A modest proposal

IssueAugust 2015 - September 2015
Feature by Campaign Against Climate Change Trade Union Group


Oxford students take part in the worldwide campaign calling on institutions to divest from fossil fuels. Photo: Fossil Free UK

To halt climate change we need drastic cuts in the amount of carbon dioxide and other greenhouse gases we put into the air. That means leaving most of the existing reserves of high carbon fuels – coal, oil and gas – in the ground. There are thousands of things we need to do to make that a reality. But three of them will make most of the difference.

We need workers to build enough wind power, solar power, wave power and tidal power to meet all our energy needs. We need workers to insulate and retrofit all our existing homes and buildings in order to conserve energy. And we need workers to run a massive public transport system powered by renewable electricity.

We have people who need jobs, and jobs that must be done. So we want the government to hire a million people to do new climate jobs now in an integrated National Climate Service.

Our estimate is that those workers could cut our CO2 emissions by 86 percent in 20 years. We can also create another half a million jobs in the supply line.

And we can guarantee a new job to anyone who loses their job because of these changes. Our booklet, One Million Climate Jobs, explains how we can do all of this, and why we must.

Not ‘green’ jobs

‘Climate jobs’ are not the same as ‘green jobs’. Some green jobs help the climate, but ‘green jobs’ can mean anything – park rangers, bird wardens, pollution control, or refuse workers. All these jobs are necessary, but they do not stop climate change.

Climate jobs are jobs that lead directly to cuts in emissions of greenhouse gases, and so slow down climate change. For instance, workers who build wind farms replace power stations that burn coal or oil. Workers who insulate buildings reduce the oil and gas we burn. Bus drivers reduce the amount of oil we burn in cars.

We want a million new jobs. We don’t want to add up existing jobs and new jobs and say that now we have a million climate jobs. We don’t mean jobs that will be ‘created’ by some mysterious market process by 2030. We want the government to hire 90,000 new workers each month to do new climate jobs. In a year we will have a million new jobs.

Government climate jobs are a new idea. Up to now government policy under all parties has been to use tax breaks and subsidies to encourage private industry to invest in renewable energy. That is much too slow. We want something much more like the way the government used to run the National Health Service. In effect, the government would set up a National Climate Service and employ staff to do the work that needs to be done.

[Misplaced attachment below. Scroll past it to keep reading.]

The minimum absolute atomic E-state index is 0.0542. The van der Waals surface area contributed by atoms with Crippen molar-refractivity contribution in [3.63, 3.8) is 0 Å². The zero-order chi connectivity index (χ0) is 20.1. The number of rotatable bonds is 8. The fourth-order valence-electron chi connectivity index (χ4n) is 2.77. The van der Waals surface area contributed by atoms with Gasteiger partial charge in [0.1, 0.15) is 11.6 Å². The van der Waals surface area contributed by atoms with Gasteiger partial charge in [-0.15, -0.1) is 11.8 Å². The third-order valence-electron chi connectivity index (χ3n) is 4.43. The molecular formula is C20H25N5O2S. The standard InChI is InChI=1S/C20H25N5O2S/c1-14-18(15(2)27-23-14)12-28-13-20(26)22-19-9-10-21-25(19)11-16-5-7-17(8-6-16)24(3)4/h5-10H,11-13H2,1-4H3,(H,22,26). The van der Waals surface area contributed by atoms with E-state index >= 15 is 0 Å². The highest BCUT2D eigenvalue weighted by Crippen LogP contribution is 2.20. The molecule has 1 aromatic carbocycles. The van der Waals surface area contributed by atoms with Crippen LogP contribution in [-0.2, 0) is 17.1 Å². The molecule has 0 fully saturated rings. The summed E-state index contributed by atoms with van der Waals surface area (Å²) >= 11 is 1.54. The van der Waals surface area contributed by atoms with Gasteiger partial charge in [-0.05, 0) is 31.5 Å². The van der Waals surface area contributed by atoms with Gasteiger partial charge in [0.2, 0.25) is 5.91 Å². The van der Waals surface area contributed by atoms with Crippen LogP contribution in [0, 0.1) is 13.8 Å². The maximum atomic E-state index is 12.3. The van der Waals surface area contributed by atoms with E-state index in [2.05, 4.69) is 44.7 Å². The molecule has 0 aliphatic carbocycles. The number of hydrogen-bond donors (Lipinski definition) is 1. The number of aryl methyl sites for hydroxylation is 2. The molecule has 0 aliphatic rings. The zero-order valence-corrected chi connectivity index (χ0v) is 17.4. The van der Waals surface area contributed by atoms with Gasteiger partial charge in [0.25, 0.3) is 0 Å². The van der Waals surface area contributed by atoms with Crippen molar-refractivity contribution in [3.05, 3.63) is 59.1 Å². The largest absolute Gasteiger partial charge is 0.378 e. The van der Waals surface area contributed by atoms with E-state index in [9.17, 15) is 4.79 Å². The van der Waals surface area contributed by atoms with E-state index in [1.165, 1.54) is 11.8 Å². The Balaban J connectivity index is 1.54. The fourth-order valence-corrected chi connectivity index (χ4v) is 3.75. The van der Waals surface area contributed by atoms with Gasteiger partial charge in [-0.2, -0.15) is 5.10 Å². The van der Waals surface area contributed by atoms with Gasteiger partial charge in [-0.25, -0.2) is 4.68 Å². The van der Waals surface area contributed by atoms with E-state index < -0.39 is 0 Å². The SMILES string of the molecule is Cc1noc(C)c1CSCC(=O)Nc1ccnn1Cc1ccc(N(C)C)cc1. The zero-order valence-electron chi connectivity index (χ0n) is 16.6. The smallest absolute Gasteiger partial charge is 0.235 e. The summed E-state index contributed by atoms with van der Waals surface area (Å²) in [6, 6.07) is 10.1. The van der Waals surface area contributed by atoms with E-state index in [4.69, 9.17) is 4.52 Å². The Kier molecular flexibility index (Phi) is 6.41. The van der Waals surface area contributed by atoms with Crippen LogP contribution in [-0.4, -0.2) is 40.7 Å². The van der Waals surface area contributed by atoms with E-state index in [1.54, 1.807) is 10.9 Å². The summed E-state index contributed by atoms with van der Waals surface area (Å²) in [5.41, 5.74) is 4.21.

Government policy has also been to give people grants and loans to insulate and refit their houses. Instead, we want to send teams of construction workers to renovate all homes, street by street. And we want the government to construct wind farms, build railways, and put buses on the streets.

Direct government employment will mean secure, flexible, permanent jobs. Workers with new climate jobs won’t necessarily do the same job for life – they will be retrained as new kinds of work are needed. And the jobs can be safe and decently paid.

But some people will lose their jobs. They must be protected. Anyone who loses a job in an old high-carbon sector like mining, oil, power stations or car sales must be guaranteed a permanent job in the National Climate Service at the same rate of pay. In our booklet, we explain how this could be done in different industries.

Moreover, a million new jobs can help to get the economy moving again. There will not just be the jobs in the Climate Service – there will be more workers in the supply line. And all those workers will be buying more goods, which will create more jobs. In all, a million climate jobs will take at least one and a half million people out of unemployment.

The total number of jobs created directly will be:

  • Electricity 400,000
  • Transport 310,000
  • Buildings 185,000
  • Industry 25,000
  • Education 35,000
  • Agriculture, Waste and Forestry 45,000

TOTAL 1,000,000 jobs

The total amount of cuts in CO2 emissions (in megatonnes, Mt, of CO2) will be (CO2 before cut / CO2 after cut / % reduction):

  • Electricity 145 Mt / 7 Mt / 95%
  • Transport 178 Mt / 30 Mt / 83%
  • Buildings 97 Mt / 5 Mt / 95%
  • Industry 108 Mt / 31 Mt / 71%

TOTAL 528 Mt / 73 Mt / 86%

There are another 100 Mt of CO2 equivalent from other greenhouse gases. We estimate we can cut these to the equivalent of 32 Mt. That gives us total cuts, measured in CO2 equivalents, of (before cut / after cut):

  • CO2: 528 Mt / 73 Mt
  • Other gases: 100 Mt / 33 Mt

TOTAL 628 Mt / 106 Mt

That’s a total cut of 83 percent in all greenhouse gas emissions over 20 years.